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Editorial: Nebraska Should Keep System That Permits Splitting Of Electoral Votes

This story was written by , Daily Nebraskan

In case you are confused, the election isn't over yet. Yes, Barack Obama will be the next president of the United States, andmost states know who their electoral votes are going for.

Not Nebraska.

Well, not part of Nebraska. The second congressional district is still too close to call, with a margin of fewer than 500 votes separating Obama from John McCain.

Currently, McCain is in the lead. But the margin is so small that a legally-mandated recount will likely take place.

Why does this matter whenthe rest of Nebraska voted, overwhelmingly, for McCain? It matters because unlike every other state except for Maine, Nebraska can split three of our electoral votes, depending on the winner of each congressional district.

When the DailyNebraskan addressedthis issue a month ago, it seemed like a remote possibility, even with Obama's heavy investment in Nebraska's second congressional district. Such a remote possibility that McCain neglected to have paid staff in the state.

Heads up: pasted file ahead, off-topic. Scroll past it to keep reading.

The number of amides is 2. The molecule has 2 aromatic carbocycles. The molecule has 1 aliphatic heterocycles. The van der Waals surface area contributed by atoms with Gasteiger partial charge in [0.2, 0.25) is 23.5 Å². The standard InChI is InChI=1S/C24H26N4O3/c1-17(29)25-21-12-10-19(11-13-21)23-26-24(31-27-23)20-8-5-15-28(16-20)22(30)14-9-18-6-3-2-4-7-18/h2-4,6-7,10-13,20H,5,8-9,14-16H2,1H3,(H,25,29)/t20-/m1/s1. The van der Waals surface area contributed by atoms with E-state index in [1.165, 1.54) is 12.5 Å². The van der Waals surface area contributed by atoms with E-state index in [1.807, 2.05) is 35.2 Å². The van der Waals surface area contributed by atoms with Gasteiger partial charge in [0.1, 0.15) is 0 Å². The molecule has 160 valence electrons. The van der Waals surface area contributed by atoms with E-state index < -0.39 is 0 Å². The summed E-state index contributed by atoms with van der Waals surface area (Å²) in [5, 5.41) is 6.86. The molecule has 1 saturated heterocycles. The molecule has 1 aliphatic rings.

Then Gov. Sarah Palin came to drum up support, followed by Sen. Hillary Clinton two weeks later.

It was clear that Omaha was in play, and the excitement was palpable.

Now that the results are in, it is clear that the second district is definitely a battleground -- and likely will continue to be in future elections.

Last month, we warned that Mark Quandahl, chief of the Nebraska Republican Party, and Gov. Dave Heineman are advocates of changing the way we allocate our electoral votes. Both have said splitting our electoral voters somehow weakens Nebraska's ability to get national attention. They believe our state should switch to a winner-take-all system.

Let's be clear: This would be a terrible idea, robbing hundreds of thousands of voters of the chance to make an impact on the national race.

Splitting our electoral votes is the reason Palin came to Omaha. It's the reason Clinton campaigned there as well.

It's the reason that the Associated Press and The New York Times have run special stories on Nebraska.

It's the reason that Nebraska has garnered so much national attention.

Nebraska is unique, and it deserves to stay that way.

Write to the governor. Let him know that we like being unique and we like having our voices heard. Democrat or Republican, this is something we can all get behind.

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